Cases of diabetes could double by 2050 to affect 1.3 billion people, new study reveals

A woman with diabetes uses a glucometer to measure the glycemia in her blood in Paris on 24 March 2020.
A woman with diabetes uses a glucometer to measure the glycemia in her blood in Paris on 24 March 2020. Copyright FRANCK FIFE / AFP
By Lauren Chadwick
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Structural racism and global inequalities are also accelerating soaring rates of diabetes disease, illness and death, researchers said.

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The number of people living with diabetes globally will more than double by 2050, according to alarming estimates published alongside a new series of studies in The Lancet.

Researchers predict that more than 1.3 billion people could suffer from the disease in 30 years - up from 529 million in 2021 - if there is no effort to address this “global crisis”.

Diabetes is a chronic disease characterised by high blood sugar levels that can lead to “serious damage to the heart, blood vessels, eyes, kidneys and nerves,” according to the World Health Organization (WHO).

Sufferers of type 2 diabetes, the most common form of the illness, don't make enough insulin or become resistant to it. In 2021, an estimated 96 per cent of diabetes cases were due to type 2 diabetes.

Rates of both type 1 and type 2 diabetes in young people are rising globally, the series authors said, leading to “an exponential generational increase” in the disease.

More than 20 million women were also affected by diabetes or high blood sugar levels during pregnancy in 2021, adding to the “global burden”.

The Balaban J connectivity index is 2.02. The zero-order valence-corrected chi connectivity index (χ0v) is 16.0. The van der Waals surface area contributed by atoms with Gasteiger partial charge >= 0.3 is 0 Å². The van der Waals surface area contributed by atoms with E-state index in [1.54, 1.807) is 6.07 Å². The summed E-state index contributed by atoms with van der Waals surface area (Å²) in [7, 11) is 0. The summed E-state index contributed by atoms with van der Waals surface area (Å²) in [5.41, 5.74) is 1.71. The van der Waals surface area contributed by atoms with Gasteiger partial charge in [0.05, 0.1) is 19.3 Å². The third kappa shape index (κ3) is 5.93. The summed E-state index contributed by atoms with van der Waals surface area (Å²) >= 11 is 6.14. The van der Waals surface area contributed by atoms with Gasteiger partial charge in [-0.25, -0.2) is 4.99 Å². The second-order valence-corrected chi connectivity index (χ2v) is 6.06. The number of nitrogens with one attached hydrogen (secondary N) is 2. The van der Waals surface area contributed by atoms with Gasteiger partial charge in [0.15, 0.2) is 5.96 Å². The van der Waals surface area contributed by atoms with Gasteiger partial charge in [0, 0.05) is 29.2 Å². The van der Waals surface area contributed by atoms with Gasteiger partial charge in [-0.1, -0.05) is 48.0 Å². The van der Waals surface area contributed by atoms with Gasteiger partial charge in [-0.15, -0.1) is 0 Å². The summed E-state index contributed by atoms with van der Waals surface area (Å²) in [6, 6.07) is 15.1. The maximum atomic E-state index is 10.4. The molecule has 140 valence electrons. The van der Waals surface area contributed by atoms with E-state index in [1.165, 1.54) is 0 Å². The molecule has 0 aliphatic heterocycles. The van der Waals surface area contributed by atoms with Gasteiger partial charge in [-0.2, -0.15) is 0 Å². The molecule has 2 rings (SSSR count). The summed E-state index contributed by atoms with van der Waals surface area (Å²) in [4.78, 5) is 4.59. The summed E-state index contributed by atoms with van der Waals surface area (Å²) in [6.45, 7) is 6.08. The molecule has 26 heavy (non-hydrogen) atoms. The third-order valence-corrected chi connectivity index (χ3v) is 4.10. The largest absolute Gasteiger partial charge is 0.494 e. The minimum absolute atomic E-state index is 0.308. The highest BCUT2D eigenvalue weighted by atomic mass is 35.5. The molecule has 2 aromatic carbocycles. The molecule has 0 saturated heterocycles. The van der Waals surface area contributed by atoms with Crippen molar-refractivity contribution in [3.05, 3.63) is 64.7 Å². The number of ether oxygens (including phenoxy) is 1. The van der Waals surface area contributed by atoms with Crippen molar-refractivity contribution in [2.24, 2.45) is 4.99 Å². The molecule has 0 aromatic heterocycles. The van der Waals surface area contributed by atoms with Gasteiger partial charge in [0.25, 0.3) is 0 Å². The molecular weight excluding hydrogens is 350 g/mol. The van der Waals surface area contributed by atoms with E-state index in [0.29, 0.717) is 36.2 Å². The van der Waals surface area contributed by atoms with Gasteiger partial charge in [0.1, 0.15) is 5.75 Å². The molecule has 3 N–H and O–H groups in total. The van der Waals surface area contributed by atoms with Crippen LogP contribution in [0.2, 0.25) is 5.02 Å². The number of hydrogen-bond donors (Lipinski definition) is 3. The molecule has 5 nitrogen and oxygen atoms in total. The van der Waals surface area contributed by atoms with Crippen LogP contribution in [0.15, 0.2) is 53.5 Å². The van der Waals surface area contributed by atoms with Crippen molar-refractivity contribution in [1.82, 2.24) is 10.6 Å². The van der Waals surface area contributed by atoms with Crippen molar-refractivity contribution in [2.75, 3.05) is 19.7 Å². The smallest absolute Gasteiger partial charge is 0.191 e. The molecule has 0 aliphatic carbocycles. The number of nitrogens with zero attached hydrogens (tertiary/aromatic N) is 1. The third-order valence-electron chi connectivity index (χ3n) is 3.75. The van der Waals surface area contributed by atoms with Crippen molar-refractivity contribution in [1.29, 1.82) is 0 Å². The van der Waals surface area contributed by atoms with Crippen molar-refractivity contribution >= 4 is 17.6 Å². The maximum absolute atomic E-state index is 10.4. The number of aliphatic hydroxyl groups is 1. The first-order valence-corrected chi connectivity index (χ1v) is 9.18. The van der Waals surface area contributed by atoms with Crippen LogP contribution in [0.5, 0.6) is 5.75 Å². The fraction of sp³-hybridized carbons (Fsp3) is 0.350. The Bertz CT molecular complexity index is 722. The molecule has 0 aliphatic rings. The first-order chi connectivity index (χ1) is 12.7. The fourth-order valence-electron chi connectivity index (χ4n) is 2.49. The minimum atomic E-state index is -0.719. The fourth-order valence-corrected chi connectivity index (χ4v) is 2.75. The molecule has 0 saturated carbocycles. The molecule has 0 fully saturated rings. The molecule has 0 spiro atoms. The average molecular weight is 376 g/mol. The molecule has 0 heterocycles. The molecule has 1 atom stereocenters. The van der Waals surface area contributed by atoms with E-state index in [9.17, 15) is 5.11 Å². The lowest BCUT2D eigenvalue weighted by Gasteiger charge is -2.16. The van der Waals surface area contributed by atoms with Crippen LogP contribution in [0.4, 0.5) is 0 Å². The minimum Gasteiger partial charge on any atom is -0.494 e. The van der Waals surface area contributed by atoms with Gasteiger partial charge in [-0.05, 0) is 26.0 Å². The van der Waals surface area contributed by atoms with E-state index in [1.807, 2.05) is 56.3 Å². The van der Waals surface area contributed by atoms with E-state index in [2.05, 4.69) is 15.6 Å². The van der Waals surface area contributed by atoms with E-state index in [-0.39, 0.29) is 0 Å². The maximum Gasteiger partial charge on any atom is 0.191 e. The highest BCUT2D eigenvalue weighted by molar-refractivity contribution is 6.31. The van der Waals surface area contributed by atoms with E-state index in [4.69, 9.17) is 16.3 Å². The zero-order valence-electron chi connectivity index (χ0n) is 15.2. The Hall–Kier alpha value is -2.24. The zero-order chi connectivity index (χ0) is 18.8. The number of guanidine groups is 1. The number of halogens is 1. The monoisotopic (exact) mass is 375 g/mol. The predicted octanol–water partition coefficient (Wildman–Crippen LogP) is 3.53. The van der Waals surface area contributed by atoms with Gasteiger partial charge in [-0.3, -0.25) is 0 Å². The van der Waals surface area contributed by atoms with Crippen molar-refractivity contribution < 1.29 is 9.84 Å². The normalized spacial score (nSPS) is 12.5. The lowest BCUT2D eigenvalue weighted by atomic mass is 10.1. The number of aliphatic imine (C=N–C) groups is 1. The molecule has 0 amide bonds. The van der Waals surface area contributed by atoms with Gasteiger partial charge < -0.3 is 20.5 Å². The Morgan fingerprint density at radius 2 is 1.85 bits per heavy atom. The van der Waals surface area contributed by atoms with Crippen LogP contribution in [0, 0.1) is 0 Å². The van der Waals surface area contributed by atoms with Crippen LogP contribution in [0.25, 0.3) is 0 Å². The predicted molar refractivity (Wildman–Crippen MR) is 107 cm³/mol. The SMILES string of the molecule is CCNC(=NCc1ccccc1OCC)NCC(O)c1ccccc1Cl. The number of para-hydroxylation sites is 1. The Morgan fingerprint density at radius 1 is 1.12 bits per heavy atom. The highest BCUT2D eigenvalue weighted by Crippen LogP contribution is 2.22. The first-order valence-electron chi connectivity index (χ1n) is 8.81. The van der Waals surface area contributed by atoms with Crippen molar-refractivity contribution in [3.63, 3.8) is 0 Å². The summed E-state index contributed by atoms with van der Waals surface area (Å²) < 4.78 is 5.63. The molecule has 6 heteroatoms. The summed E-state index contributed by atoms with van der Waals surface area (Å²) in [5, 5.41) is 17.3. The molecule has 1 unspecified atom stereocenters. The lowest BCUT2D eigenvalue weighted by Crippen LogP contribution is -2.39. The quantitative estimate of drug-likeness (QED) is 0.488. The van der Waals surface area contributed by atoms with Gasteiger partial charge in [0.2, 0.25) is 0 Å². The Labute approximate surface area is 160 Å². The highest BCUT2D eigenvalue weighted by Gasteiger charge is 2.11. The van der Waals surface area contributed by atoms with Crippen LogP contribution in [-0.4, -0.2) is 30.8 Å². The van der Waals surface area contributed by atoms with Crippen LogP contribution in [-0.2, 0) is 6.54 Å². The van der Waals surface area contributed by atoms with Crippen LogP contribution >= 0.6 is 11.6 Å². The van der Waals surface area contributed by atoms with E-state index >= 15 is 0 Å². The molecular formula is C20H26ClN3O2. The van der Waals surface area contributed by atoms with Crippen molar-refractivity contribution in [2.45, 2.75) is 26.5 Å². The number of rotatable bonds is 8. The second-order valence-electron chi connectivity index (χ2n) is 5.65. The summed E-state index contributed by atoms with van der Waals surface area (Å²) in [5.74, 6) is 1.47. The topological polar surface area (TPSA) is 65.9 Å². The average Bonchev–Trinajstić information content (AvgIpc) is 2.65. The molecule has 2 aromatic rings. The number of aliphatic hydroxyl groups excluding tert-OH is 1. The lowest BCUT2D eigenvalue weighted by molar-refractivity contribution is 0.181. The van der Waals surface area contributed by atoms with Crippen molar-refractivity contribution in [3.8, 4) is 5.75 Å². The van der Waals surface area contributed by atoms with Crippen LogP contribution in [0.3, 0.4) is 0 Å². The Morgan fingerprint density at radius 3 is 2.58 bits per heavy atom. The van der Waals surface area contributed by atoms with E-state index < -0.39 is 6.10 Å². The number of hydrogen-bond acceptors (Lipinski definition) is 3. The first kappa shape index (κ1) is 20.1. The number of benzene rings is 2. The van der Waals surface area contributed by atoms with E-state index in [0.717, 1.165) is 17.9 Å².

“Diabetes remains one of the biggest public health threats of our time and is set to grow aggressively over the coming three decades in every country, age group, and sex, posing a serious challenge to healthcare systems worldwide,” said Dr Shivani Agarwal, series lead and associate professor at the Albert Einstein College of Medicine in New York, the United States.

Diabetes rates 1.5 times higher in minority groups

The series looked at the impact of structural racism on diabetes rates, especially in high-income countries like the US where rates of the illness are 1.5 times higher among minority groups.

“Racist policies such as residential segregation affect where people live, their access to sufficient and healthy food and health care services,” said Professor Leonard Egede from the Medical College of Wisconsin in the US and one of the co-authors on the series.

”This cascade of widening diabetes inequity leads to substantial gaps in care and clinical outcomes for people from historically disenfranchised racial and ethnic groups, including Black, Hispanic, and Indigenous people,” he said in a statement.

By 2045, three-quarters of adults living with diabetes will be in low and middle-income countries, where there is less access to care for the disease.

Diabetes death rates in these countries are also double those in high-income countries, the authors said.

Lower spending on healthcare, food insecurity and limited access to medicine all “contribute to poorer outcomes” for those with diabetes, according to study co-author Alisha Wade who is an associate professor at the University of the Witwatersrand in South Africa.

Where is diabetes most prevalent in European countries?

According to estimates from the Organisation for Economic Co-operation and Development (OECD), around 32.3 million adults were diagnosed with diabetes in the European Union in 2019.

The share of adults with diabetes in EU countries varied from 10.4 per cent in Germany and 9.8 per cent in Portugal in 2019 to 3.8 per cent in Lithuania and 3.2 per cent in Ireland.

On average, 6.2 per cent of adults in the EU have diabetes, according to the figures from 2019.

Alongside the new Lancet series, researchers with the Global Burden of Disease Study predicted how the prevalence of diabetes could evolve in European countries by 2050.

The number of people living with diabetes could increase by 62.3 per cent between 2021 and 2050 in Western European countries and could increase by 38.8 per cent in Central European countries, according to the study.

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The number of people living with diabetes could reach more than 10 million in Germany, more than 8 million in Italy and Spain, and more than 6 million in France.

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